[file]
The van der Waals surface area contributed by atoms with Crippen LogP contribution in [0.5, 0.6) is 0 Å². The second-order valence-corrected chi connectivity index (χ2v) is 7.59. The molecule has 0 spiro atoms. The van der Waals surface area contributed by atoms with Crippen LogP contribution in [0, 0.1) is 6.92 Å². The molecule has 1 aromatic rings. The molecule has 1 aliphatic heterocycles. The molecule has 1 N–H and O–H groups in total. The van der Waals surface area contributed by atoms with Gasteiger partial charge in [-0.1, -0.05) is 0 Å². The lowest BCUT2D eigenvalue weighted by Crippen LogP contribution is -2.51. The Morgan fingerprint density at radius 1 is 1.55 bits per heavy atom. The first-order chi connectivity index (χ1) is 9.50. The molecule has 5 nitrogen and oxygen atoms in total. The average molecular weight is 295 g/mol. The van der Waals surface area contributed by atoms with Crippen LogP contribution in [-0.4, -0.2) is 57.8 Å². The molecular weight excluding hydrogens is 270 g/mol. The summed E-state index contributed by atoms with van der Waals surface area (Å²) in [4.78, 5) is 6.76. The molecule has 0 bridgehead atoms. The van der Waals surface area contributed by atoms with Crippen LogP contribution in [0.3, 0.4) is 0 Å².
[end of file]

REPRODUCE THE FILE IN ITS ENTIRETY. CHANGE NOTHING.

The van der Waals surface area contributed by atoms with Crippen LogP contribution in [0.5, 0.6) is 0 Å². The second-order valence-corrected chi connectivity index (χ2v) is 7.59. The molecule has 0 spiro atoms. The van der Waals surface area contributed by atoms with Crippen LogP contribution in [0, 0.1) is 6.92 Å². The molecule has 1 aromatic rings. The molecule has 1 aliphatic heterocycles. The molecule has 1 N–H and O–H groups in total. The van der Waals surface area contributed by atoms with Gasteiger partial charge in [-0.1, -0.05) is 0 Å². The lowest BCUT2D eigenvalue weighted by Crippen LogP contribution is -2.51. The Morgan fingerprint density at radius 1 is 1.55 bits per heavy atom. The first-order chi connectivity index (χ1) is 9.50. The molecule has 5 nitrogen and oxygen atoms in total. The average molecular weight is 295 g/mol. The van der Waals surface area contributed by atoms with Crippen LogP contribution in [-0.4, -0.2) is 57.8 Å². The molecular weight excluding hydrogens is 270 g/mol. The summed E-state index contributed by atoms with van der Waals surface area (Å²) in [4.78, 5) is 6.76. The molecule has 0 bridgehead atoms. The van der Waals surface area contributed by atoms with Crippen LogP contribution in [0.3, 0.4) is 0 Å².